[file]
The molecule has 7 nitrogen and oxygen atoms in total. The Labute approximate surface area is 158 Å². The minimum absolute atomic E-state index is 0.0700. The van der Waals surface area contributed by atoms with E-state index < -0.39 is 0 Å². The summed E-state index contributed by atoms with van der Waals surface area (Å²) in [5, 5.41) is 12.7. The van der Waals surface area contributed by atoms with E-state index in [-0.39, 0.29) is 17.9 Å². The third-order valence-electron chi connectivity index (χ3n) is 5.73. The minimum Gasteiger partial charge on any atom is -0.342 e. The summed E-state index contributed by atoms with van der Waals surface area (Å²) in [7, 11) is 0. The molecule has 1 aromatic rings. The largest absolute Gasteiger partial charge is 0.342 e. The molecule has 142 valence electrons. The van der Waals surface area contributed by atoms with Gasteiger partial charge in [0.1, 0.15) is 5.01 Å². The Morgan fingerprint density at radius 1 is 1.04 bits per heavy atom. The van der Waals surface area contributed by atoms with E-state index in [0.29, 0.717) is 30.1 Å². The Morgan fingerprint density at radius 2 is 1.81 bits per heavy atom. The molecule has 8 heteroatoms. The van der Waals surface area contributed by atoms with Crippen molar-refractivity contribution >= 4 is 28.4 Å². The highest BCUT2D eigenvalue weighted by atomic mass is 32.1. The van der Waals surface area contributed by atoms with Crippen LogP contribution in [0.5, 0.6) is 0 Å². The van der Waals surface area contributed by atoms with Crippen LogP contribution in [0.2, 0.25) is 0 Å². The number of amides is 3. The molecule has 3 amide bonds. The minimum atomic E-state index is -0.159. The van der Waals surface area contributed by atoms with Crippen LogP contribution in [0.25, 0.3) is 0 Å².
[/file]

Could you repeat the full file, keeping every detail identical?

The molecule has 7 nitrogen and oxygen atoms in total. The Labute approximate surface area is 158 Å². The minimum absolute atomic E-state index is 0.0700. The van der Waals surface area contributed by atoms with E-state index < -0.39 is 0 Å². The summed E-state index contributed by atoms with van der Waals surface area (Å²) in [5, 5.41) is 12.7. The van der Waals surface area contributed by atoms with E-state index in [-0.39, 0.29) is 17.9 Å². The third-order valence-electron chi connectivity index (χ3n) is 5.73. The minimum Gasteiger partial charge on any atom is -0.342 e. The summed E-state index contributed by atoms with van der Waals surface area (Å²) in [7, 11) is 0. The molecule has 1 aromatic rings. The largest absolute Gasteiger partial charge is 0.342 e. The molecule has 142 valence electrons. The van der Waals surface area contributed by atoms with Gasteiger partial charge in [0.1, 0.15) is 5.01 Å². The Morgan fingerprint density at radius 1 is 1.04 bits per heavy atom. The van der Waals surface area contributed by atoms with E-state index in [0.29, 0.717) is 30.1 Å². The Morgan fingerprint density at radius 2 is 1.81 bits per heavy atom. The molecule has 8 heteroatoms. The van der Waals surface area contributed by atoms with Crippen molar-refractivity contribution >= 4 is 28.4 Å². The highest BCUT2D eigenvalue weighted by atomic mass is 32.1. The van der Waals surface area contributed by atoms with Crippen LogP contribution in [0.5, 0.6) is 0 Å². The van der Waals surface area contributed by atoms with Crippen LogP contribution in [0.2, 0.25) is 0 Å². The number of amides is 3. The molecule has 3 amide bonds. The minimum atomic E-state index is -0.159. The van der Waals surface area contributed by atoms with Crippen LogP contribution in [0.25, 0.3) is 0 Å².